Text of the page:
Saturday, April 08, 2006

Lotus Domino is Exchange, SQL Server, Access, Visual Basic, and IIS all wrapped together

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What Is Lotus Notes?
by Julian Robichaux
revision 1.1

For as long as I've been working with Lotus Notes, people have asked me, "Just what the heck is Lotus Notes anyway?" That has always been a difficult question to answer, because there are no equivalent products to compare it to. A typical conversation will go something like this:

"Does it do e-mail?"
"So it's like Exchange, right?"
"Only in the sense that it's an e-mail system. It's actually primarily a database system that happens to have built-in e-mail functionality."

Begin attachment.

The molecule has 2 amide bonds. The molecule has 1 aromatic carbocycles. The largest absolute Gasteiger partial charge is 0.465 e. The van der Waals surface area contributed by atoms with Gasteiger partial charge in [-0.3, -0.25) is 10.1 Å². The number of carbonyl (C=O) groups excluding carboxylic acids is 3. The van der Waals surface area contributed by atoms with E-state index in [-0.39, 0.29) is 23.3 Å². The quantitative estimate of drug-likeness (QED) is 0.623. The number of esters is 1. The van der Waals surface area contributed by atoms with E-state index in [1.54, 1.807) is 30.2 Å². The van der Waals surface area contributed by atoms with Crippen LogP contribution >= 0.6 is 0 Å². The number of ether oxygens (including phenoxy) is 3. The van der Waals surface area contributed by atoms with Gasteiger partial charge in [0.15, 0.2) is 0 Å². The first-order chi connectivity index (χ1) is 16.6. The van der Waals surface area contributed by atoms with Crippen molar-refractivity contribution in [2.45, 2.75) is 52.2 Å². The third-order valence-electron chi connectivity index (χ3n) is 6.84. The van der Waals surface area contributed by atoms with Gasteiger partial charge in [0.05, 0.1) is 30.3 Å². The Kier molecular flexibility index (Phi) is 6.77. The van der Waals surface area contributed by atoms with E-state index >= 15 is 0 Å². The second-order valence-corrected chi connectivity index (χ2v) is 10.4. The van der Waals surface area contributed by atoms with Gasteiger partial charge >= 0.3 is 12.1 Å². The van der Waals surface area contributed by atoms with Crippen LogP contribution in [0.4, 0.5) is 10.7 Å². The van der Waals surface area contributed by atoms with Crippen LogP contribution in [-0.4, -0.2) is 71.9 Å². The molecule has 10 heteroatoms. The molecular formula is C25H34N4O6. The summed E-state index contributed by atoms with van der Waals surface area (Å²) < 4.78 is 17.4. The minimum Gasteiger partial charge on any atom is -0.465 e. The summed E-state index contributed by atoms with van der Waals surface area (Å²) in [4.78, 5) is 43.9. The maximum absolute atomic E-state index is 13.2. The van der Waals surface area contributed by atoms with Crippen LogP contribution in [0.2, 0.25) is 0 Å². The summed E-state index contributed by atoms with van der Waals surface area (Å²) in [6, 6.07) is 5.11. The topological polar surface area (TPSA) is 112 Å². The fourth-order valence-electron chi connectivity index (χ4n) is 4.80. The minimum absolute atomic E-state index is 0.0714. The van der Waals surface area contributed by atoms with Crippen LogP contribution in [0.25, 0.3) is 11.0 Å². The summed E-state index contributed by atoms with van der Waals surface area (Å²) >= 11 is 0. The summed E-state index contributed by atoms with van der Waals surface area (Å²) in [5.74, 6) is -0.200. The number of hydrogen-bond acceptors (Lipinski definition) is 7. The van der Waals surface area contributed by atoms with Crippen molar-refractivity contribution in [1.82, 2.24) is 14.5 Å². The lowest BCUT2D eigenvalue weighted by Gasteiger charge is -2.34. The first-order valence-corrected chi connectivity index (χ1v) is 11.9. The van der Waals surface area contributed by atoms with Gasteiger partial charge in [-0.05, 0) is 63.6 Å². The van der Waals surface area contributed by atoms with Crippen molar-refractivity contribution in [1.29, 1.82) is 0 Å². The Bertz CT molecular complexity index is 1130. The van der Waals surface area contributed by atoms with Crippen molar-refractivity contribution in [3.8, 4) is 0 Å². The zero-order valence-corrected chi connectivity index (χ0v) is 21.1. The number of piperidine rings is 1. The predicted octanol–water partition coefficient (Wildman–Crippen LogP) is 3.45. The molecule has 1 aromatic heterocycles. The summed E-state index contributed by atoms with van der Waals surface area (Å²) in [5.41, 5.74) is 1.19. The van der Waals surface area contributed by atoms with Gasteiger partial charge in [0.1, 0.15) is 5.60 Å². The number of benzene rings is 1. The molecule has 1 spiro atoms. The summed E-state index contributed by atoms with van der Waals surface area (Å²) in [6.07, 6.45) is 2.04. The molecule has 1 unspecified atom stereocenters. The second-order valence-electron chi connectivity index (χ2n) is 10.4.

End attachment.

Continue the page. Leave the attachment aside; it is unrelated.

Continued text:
"Okay, so it's like SQL or Oracle or something."
"No, it's not a relational database system like those are. It's more of a flattened data structure."
"What's that?"
"Probably nothing you should worry about. It's a database."
"Okay, so how do I manipulate the data? Write an Access front-end or something?"
"No, that's all built-in to the client. It's also got support for several programming languages, and a web server component that allows you to access the data from a web browser."
"Then it's like Exchange, SQL Server, Access, Visual Basic, and IIS all wrapped together?"
"Sort of. But it's packaged so that you don't see all those separate components individually. That's what makes it such a powerful workflow application."
"I don't think I understand..."
"I know. I think I'll have to show you some sample applications."

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